forgetter


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for·get

 (fər-gĕt′, fôr-)
v. for·got (-gŏt′), for·got·ten (-gŏt′n) or for·got, for·get·ting, for·gets
v.tr.
1. To be unable to remember (something).
2. To treat with thoughtless inattention; neglect: forget one's family.
3. To leave behind unintentionally.
4. To fail to mention.
5.
a. To banish from one's thoughts: forget a disgrace.
b. Informal To disregard on purpose. Usually used in the imperative: Oh, forget it. I refuse to go!
v.intr.
1. To cease remembering: Let's forgive and forget.
2. To fail or neglect to become aware at the proper or specified moment: forgot about my dental appointment.
Idiom:
forget (oneself)
To lose one's reserve, temper, or self-restraint.

[Middle English forgeten, from Old English forgietan; see ghend- in Indo-European roots.]

for·get′ter n.
References in periodicals archive ?
* My rememberer is broken and my forgetter works perfectly.
The Temperance Movement have got some crackers in their own repertoire - songs like Caught in the Middle, Built-In Forgetter and Backwater Zoo, his ode to Glasgow.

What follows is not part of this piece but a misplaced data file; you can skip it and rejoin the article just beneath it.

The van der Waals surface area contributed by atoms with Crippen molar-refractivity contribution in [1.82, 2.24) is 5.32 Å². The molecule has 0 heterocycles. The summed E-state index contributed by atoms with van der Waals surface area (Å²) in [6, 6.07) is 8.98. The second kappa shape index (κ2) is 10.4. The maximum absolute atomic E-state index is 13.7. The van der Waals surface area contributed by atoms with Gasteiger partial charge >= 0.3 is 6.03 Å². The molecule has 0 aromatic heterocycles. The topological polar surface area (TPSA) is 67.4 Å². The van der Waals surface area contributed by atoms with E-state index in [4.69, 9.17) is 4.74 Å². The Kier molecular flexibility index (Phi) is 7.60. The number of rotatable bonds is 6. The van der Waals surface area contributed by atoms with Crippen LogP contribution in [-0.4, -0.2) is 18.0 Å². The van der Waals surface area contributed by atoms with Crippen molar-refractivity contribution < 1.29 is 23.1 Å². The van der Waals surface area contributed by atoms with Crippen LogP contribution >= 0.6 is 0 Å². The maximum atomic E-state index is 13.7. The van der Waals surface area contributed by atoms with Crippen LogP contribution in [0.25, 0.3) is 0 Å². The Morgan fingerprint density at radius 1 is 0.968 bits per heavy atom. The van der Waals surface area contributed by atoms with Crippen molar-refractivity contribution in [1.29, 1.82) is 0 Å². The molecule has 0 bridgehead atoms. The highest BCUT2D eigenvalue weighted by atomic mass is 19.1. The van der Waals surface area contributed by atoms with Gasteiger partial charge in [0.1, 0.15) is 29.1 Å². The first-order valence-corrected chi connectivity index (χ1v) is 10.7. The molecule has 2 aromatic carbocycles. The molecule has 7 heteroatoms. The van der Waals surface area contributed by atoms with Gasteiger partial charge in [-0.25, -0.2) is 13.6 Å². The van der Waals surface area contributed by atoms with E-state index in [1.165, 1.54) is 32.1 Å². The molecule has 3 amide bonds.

Herb, however, with his "very good forgetter," as we refer to his deepening memory loss, never remembers Donald's name, nor that he has visited.
In effect, What Was Learned There refers to the artwork's refusal to accept the expected place or behavior of silent colluder, pretend forgetter, bystander, assistant to the abuser, restricted to a certain domestically respectable view of the home.
Retail owners increase his business then forgetter old fashion and run with new tradition.
Years later, Will proves he is "a big forgetter" (Schwartz 1987, 112)--the lesson about his father's morbid life and death has been lost on him.
He said, historians have forgetter the sacrifices rendered by Sooriah Badshah against British imperialism in year 1942.The Movement of Restoration of Democracy (MRD) is also neglected one because this movement got influence and centric in Sindh.